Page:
Gaia Is a Tough Bitch
Keywords:Gaia, Lovelocck, Margulis, Latour, Science and Technology Studies
This essay stages a critical engagement with the late works of James Lovelock, the famous Gaia scientist hagiographized by Science Studies scholar Bruno Latour. I argue that Latour’s celebration of Lovelock’s Gaia dangerously obscures a more compelling version of Earth systems’ theory, belonging to Lovelock’s collaborator and co-founder of the theory, Lynn Margulis. Lovelock’s version of Gaia is embedded in a masculinist, bellicose and imperialist discourse reliant upon an emergency rhetoric and justifying geoengineering and A.I. control fantasies. Meanwhile, over the last decade Bruno Latour positioned himself as a thinker of ecology, partly by casting himself as a supporter of Gaia theory. Yet he made no mention of the problematic politics with which Lovelock’s work was entangled. Turning both to Lynn Margulis’ and to feminist philosopher of science Isabelle Stengers’ understanding of Gaia, the article resists anthropocentric visions to articulate less hubristic and potentially more democratic responses to our current ecological catastrophes.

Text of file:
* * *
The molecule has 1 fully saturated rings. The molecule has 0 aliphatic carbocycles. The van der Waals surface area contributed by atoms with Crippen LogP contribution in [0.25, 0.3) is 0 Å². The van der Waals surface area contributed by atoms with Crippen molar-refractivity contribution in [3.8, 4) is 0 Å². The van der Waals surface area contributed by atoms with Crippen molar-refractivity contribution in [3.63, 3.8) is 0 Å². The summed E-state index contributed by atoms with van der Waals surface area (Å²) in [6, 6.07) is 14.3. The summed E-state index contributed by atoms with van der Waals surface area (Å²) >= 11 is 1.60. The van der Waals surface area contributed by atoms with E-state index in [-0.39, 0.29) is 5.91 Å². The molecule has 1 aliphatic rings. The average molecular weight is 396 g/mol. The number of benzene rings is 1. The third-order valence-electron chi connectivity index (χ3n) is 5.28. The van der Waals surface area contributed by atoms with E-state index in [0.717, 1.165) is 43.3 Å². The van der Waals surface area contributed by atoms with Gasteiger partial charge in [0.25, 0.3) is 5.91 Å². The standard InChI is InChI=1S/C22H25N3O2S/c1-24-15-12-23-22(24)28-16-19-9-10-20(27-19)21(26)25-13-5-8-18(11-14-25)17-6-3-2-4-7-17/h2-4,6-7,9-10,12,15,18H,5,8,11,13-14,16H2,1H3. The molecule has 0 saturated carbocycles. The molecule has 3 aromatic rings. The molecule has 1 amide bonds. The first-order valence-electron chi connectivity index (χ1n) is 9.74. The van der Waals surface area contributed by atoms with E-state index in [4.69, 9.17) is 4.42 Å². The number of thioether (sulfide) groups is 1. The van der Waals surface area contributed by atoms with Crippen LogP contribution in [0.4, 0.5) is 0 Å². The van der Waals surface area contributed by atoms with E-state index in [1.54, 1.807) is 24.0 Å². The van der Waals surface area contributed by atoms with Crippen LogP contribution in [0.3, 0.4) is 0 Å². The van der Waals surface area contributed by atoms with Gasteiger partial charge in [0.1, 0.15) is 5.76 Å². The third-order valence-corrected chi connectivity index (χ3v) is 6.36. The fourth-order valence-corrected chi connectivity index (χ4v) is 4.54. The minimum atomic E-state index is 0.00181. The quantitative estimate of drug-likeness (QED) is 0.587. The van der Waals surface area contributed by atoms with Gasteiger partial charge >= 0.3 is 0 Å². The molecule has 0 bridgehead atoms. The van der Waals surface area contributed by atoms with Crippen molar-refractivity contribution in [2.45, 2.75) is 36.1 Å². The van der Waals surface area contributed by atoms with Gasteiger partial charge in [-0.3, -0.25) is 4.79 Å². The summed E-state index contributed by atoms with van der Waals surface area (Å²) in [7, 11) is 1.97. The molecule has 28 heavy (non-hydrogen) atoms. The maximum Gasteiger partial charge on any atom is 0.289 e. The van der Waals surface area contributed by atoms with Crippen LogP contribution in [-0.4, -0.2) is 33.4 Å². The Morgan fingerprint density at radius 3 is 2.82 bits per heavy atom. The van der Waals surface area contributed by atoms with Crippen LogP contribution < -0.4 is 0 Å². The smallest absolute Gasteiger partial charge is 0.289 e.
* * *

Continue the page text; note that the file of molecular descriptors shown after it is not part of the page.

How to Cite